For this phase, your data should be already gathered and the CSV file is also ready. Only after that, you can send it to Google Analytics. You need to go back to your page on Google Analytics Data Import and pick the Upload File.

Choose the CSV file with the data on expenses on your computer and approve the Upload.

2. Get the necessary data with a certain add-on for Google Sheets

If you already uploaded information on ad expenses in Google Sheets, you can avoid the problems with CSV files. Just use the free OWOX BI Data Upload Add-on and send your cost data from Google Sheets to Google Analytics automatically. If there are any mistakes in the uploaded data, the add-on will advise you on how to correct them.

To import data with the OWOX BI Data Upload Add-on, you need to create a data range in GA and set up the add-on. Then, open an accurately structured cost data table, and click on Add-ons — OWOX BI Data Upload — Upload data.

Now pick the account, web property, and data set in Google Analytics to upload data on costs and click Verify & Upload.

3. Use an out-of-the-box solution: upload cost data automatically via special services

Uploading data manually can take way to much time and human resources for big companies. But no worries. There are services to manage this challenge. They really help marketers and analysts get rid of monkey job and save lots of time. Here’s our solution for this problem — OWOX BI Pipeline.

For now, you can use BI Pipeline to automatically import data to GA from Facebook, Instagram, Criteo, Trafmag, Bing Ads, Twitter Ads, Yandex. Direct, Yandex.Market, Yahoo Gemini, MyTarget, AdRoll, Sklik, Outbrain, and Hotline.

OWOX BI can also expand shortened links, recognize dynamic parameters in ad campaigns, check UTM tags, and notify you of any mistakes in tags. And the cherry on top is that Pipeline converts the currency of the ad service you use to the one in GA.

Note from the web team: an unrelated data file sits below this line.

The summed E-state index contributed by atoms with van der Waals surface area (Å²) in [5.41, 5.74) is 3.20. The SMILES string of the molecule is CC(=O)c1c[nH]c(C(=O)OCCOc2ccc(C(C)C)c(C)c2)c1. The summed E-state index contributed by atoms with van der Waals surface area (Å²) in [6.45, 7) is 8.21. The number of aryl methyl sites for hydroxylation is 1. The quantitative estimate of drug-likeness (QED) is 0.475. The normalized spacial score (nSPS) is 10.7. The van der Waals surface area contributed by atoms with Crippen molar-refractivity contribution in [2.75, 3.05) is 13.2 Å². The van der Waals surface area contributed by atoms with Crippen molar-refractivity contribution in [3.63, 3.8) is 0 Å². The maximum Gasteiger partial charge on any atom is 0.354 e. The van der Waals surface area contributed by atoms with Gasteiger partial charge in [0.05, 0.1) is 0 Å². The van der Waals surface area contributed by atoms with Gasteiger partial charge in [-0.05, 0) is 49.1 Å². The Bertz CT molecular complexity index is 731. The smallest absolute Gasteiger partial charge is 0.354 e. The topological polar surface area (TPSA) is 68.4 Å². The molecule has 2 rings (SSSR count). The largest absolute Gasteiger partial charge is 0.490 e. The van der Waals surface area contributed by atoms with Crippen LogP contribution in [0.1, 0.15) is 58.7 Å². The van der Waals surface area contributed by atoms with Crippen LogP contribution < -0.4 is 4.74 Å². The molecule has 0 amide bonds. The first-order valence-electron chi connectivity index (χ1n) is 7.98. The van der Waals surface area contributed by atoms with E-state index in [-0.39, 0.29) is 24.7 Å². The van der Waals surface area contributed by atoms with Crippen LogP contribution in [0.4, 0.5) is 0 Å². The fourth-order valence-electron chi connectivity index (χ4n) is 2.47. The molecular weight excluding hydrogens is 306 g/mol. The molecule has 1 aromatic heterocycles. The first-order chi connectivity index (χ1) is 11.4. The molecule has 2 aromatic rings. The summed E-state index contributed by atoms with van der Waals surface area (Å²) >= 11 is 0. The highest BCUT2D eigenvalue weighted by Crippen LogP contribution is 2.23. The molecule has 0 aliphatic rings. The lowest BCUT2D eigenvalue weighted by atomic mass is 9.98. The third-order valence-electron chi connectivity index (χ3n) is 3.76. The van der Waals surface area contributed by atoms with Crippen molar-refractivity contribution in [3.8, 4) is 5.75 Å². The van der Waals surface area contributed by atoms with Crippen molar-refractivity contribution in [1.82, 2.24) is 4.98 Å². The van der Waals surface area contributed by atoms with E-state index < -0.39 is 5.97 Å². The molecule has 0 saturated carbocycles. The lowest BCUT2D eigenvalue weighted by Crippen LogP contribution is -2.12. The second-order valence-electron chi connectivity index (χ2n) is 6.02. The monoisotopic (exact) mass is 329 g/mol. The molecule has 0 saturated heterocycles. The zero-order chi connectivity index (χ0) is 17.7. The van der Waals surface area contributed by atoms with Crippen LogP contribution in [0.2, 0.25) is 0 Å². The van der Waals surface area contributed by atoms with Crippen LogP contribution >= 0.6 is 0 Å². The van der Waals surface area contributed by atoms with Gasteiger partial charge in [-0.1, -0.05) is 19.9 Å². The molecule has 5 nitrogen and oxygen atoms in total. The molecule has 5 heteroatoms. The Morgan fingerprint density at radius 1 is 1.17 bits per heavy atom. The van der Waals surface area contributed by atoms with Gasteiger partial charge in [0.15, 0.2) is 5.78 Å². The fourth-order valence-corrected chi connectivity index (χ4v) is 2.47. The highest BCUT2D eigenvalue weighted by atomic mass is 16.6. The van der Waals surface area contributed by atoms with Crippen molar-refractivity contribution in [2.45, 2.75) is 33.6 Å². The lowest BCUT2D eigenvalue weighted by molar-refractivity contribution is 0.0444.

So in order to use this service, first of all, you need a data set in GA and then set up OWOX BI Pipeline using your Google account.

When you’ve done that proceed to the next steps:

  1. Navigate to Pipeline, create a pipeline and select the data source.
  2. Next, provide access to the advertising service.
  3. provide access to your Google Analytics account.
  4. Select the data set in Google Analytics to upload cost data.
  5. Pick the starting date for uploading data. You can change this to a past or future date.
  6. Now select a view and click Create.


Voila — the pipeline is ready to go. Easy enough, huh?

Wrapping up

In order to monitor the efficiency of your advertising channels, you should compile data in a single system like Google Analytics. For sure the easiest way to do that is to automate the whole process with services like OWOX BI. But that’s your choice.

For example, if you are aware of how to code, you can use a semi-automatic approach of uploading data with the help of Apps Script and the API from your advertising service. Go ahead and read more about this method on Ryan Praskievicz’s blog and on Google’s official site for developers.